GJ Strachan had a productive morning today. A much needed defrost of my mother’s freezer, followed by two hours of garden maintenance meaning he sat down to lunch with a warm sense of accomplishment.
I’m not sure when Mrs S senior last defrosted the freezer, however judging from the amount of ice, which was roughly the same volume as the iceberg which sank the Titanic, I’d guess it was well over a year ago.
Thankfully, with a scarcity of passenger liners passing through the village of East Ardsley, prior to defrost this mass of ice didn’t cause the carnage consequential of that North Atlantic iceberg in April 1912.
The garden maintenance included the mowing of the back lawn and the culling of clematis which had grown over the pyracantha my dad planted a couple of decades back. Keen to expose the evergreen plant, with its glossy green leaves and newly formed burnt orange berries, I hacked away enough clematis debris to practically fill the brown garden waste bin.
As is my want when cutting the lawn, while pushing the mower with one hand and holding its electric cable in other, I mulled over potential topics of which to write. Today’s epiphany the notion of penning a whimsical kids book about a gormless lawnmower thief.
As I mulled over the suitability of this topic as a creative vehicle, it struck me there would probably be quite some mileage in the subject of this inept burglar’s target of theft. The unwieldy and cumbersome nature of his ill-gotten gain making it difficult to steal stealthily, with slapstick consequences that may humour kids.
My epiphany also incorporated the comedic vision of him wheeling the stolen mower into local pubs in an attempt to fence his bounty. Along with the even more ridiculous scenario of him driving a ride-on grass cutter through the bar of The Red Lion, with a view to sell-on his prize from the ill thought out felony.
Only time will tell if I put flesh onto the bones of this whimsical notion or whether, like many hair-brained ideas I have, ‘Wanna Buy A Lawnmower, Guv?!’ remains filed in a neurological folder labelled ‘Maybe’. An area of my brain that ordinarily only gets visited to discard ideas; rarely with a view to utilise the concepts which’ve been unceremoniously dumped there.
If truth be told, if I wrote all day every day I’d probably still not have the time to do literary justice to all the numerous random thoughts I deem as potentially creative vehicles. Unlike most of my life, I now embrace this creatively fertile mind as a gift. However, there is a downside to it as, on occasion, deciding which writing project to pursue and what to discard can sometimes be a conundrum.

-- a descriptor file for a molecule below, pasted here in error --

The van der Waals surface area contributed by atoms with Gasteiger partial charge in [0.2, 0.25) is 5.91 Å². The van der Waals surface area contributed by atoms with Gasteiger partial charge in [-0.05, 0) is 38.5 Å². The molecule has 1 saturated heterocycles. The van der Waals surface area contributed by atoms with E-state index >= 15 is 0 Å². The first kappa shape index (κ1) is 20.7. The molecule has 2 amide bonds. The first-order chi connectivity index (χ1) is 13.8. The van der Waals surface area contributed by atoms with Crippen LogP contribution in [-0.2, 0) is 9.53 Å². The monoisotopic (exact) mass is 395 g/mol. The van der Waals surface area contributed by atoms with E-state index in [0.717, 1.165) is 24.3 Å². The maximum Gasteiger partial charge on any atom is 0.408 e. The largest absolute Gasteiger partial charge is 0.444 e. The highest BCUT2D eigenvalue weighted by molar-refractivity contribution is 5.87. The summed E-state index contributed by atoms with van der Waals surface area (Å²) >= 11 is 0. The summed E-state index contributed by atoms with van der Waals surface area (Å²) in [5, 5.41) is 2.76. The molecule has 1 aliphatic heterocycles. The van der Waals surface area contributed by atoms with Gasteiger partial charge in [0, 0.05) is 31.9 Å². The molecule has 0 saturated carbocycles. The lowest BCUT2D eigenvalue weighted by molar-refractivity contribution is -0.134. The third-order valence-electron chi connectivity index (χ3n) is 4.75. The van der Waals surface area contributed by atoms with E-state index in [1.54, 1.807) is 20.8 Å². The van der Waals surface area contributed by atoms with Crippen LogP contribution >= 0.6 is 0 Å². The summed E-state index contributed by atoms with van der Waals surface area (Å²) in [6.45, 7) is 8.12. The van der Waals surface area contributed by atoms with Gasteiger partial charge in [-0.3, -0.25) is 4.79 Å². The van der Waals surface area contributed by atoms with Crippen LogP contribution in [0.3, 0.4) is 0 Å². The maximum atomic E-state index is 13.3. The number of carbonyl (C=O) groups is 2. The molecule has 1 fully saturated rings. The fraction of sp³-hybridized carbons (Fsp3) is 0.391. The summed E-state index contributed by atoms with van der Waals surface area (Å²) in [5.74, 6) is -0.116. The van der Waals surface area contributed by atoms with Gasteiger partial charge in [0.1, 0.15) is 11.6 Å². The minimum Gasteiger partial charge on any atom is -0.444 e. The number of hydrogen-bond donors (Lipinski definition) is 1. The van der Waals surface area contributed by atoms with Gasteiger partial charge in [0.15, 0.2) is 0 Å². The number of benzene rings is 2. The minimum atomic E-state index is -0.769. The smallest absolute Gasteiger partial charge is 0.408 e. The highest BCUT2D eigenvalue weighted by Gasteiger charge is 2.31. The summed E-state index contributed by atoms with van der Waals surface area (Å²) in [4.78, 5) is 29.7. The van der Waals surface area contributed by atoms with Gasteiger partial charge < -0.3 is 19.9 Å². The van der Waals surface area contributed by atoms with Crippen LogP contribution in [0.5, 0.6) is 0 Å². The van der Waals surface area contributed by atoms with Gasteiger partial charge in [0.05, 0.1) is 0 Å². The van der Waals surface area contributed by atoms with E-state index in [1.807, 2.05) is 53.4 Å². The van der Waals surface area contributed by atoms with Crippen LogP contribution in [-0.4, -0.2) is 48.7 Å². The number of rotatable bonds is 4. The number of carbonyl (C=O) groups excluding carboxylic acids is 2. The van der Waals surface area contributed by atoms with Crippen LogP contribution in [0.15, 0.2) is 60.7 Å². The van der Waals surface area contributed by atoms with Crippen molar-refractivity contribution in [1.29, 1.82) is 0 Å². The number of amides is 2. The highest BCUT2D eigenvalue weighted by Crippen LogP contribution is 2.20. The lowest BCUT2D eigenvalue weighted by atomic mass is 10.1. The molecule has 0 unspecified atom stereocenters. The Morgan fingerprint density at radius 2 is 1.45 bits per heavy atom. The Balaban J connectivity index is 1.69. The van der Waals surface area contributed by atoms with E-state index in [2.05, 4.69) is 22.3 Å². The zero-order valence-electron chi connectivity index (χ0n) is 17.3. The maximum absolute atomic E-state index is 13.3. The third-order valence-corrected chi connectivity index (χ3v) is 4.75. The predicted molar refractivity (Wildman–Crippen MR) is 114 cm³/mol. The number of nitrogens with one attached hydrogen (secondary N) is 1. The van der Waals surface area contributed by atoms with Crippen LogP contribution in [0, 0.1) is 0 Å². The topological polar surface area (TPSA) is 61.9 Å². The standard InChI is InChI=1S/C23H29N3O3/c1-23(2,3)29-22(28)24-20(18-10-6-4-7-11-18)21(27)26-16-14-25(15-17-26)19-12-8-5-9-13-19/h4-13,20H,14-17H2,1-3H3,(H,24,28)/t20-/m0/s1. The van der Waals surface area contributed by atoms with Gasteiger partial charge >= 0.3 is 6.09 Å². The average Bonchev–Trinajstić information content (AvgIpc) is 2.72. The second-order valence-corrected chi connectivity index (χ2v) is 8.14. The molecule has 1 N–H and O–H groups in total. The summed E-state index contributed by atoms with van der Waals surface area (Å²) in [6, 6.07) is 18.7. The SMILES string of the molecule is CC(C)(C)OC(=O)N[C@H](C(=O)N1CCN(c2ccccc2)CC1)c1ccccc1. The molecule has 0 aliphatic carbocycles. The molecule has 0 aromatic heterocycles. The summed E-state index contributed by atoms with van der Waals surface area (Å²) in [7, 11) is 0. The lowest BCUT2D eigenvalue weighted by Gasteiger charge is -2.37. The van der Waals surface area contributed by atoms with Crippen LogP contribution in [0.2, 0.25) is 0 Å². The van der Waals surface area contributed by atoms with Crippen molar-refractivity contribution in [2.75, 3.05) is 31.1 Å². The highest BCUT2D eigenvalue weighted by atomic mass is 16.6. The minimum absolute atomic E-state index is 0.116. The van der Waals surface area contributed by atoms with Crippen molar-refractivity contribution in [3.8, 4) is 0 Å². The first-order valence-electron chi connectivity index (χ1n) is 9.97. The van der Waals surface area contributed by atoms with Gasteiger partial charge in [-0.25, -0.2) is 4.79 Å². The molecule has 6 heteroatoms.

The fact I get so much fulfilment from and don’t want to cease writing a daily blog introduces time constraints to pursuing aspirations of writing a fictional story in a book format. For instance, I really want to revisit a draft book I wrote in 2010 about an emotional support group similar to the Samaritans. The 370 pages of A4 require a good re-write but there’s enough decent stuff within it to work with.
I liked the idea of penning about an emotional support team. The topic giving me scope to include whimsical calls such as a troubled old man ringing to see if the team knew where his tartan socks were. Along with the opportunity to write about the deeply dark subjects an emotional support call line ordinarily receive in reality.
The story written in April/May 2010 included a storyline of a team member whose forty-something wife was diagnosed with metastatic breast cancer. In a melancholic twist of fiction becoming fact, I wrote those passages only six months prior to my own forty-something wife receiving the very same dark diagnosis.
Writing about the fictional wife’s funeral service was a deeply moving experience. One in which I wrote a poem for the husband to deliver which, after she’d read it, my wife said she’d like me to deliver at hers. A great compliment, but one received on something I don’t wanna think about!
Penning the chapter about the funeral was emotional exhausting. Something I felt the need to lighten by having one of the husband’s co-workers, who’d habitually had to be reminded his trouser flies were open, disrupt a particularly emotive part of the service by screaming in agony after trapping his penis in his zip fastener!!…… As I say it needs a major re-write!!!